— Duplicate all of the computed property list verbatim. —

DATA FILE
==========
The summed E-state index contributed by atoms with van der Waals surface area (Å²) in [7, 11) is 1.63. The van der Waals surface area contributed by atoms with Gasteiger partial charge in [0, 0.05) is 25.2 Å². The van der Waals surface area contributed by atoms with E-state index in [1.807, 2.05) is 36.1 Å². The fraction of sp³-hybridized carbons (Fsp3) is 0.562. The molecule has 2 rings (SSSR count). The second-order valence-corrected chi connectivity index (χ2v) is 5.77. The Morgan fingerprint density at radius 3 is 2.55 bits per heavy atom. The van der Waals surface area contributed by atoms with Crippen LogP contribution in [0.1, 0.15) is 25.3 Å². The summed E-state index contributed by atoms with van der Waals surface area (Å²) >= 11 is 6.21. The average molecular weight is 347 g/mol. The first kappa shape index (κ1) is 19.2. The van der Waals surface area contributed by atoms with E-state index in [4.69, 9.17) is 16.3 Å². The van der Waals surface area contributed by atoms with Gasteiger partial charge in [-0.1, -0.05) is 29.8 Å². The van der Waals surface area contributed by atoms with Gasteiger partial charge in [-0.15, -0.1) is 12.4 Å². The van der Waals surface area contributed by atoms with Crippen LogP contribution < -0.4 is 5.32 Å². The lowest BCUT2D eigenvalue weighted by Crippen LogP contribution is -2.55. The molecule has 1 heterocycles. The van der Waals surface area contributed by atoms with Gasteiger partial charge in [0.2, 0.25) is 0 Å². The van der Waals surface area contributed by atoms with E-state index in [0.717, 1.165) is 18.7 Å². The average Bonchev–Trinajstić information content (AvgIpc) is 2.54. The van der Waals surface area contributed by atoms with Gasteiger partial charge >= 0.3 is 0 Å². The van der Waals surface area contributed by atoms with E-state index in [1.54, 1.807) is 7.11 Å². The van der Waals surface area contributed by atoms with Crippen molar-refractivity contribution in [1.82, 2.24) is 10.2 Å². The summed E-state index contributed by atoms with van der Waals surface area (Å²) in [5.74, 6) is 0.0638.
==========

The summed E-state index contributed by atoms with van der Waals surface area (Å²) in [7, 11) is 1.63. The van der Waals surface area contributed by atoms with Gasteiger partial charge in [0, 0.05) is 25.2 Å². The van der Waals surface area contributed by atoms with E-state index in [1.807, 2.05) is 36.1 Å². The fraction of sp³-hybridized carbons (Fsp3) is 0.562. The molecule has 2 rings (SSSR count). The second-order valence-corrected chi connectivity index (χ2v) is 5.77. The Morgan fingerprint density at radius 3 is 2.55 bits per heavy atom. The van der Waals surface area contributed by atoms with Crippen LogP contribution in [0.1, 0.15) is 25.3 Å². The summed E-state index contributed by atoms with van der Waals surface area (Å²) >= 11 is 6.21. The average molecular weight is 347 g/mol. The first kappa shape index (κ1) is 19.2. The van der Waals surface area contributed by atoms with E-state index in [4.69, 9.17) is 16.3 Å². The van der Waals surface area contributed by atoms with Gasteiger partial charge in [-0.1, -0.05) is 29.8 Å². The van der Waals surface area contributed by atoms with Gasteiger partial charge in [-0.15, -0.1) is 12.4 Å². The van der Waals surface area contributed by atoms with Crippen LogP contribution < -0.4 is 5.32 Å². The lowest BCUT2D eigenvalue weighted by Crippen LogP contribution is -2.55. The molecule has 1 heterocycles. The van der Waals surface area contributed by atoms with Gasteiger partial charge in [0.2, 0.25) is 0 Å². The van der Waals surface area contributed by atoms with E-state index in [0.717, 1.165) is 18.7 Å². The average Bonchev–Trinajstić information content (AvgIpc) is 2.54. The van der Waals surface area contributed by atoms with Gasteiger partial charge >= 0.3 is 0 Å². The van der Waals surface area contributed by atoms with E-state index in [1.54, 1.807) is 7.11 Å². The van der Waals surface area contributed by atoms with Crippen molar-refractivity contribution in [1.82, 2.24) is 10.2 Å². The summed E-state index contributed by atoms with van der Waals surface area (Å²) in [5.74, 6) is 0.0638.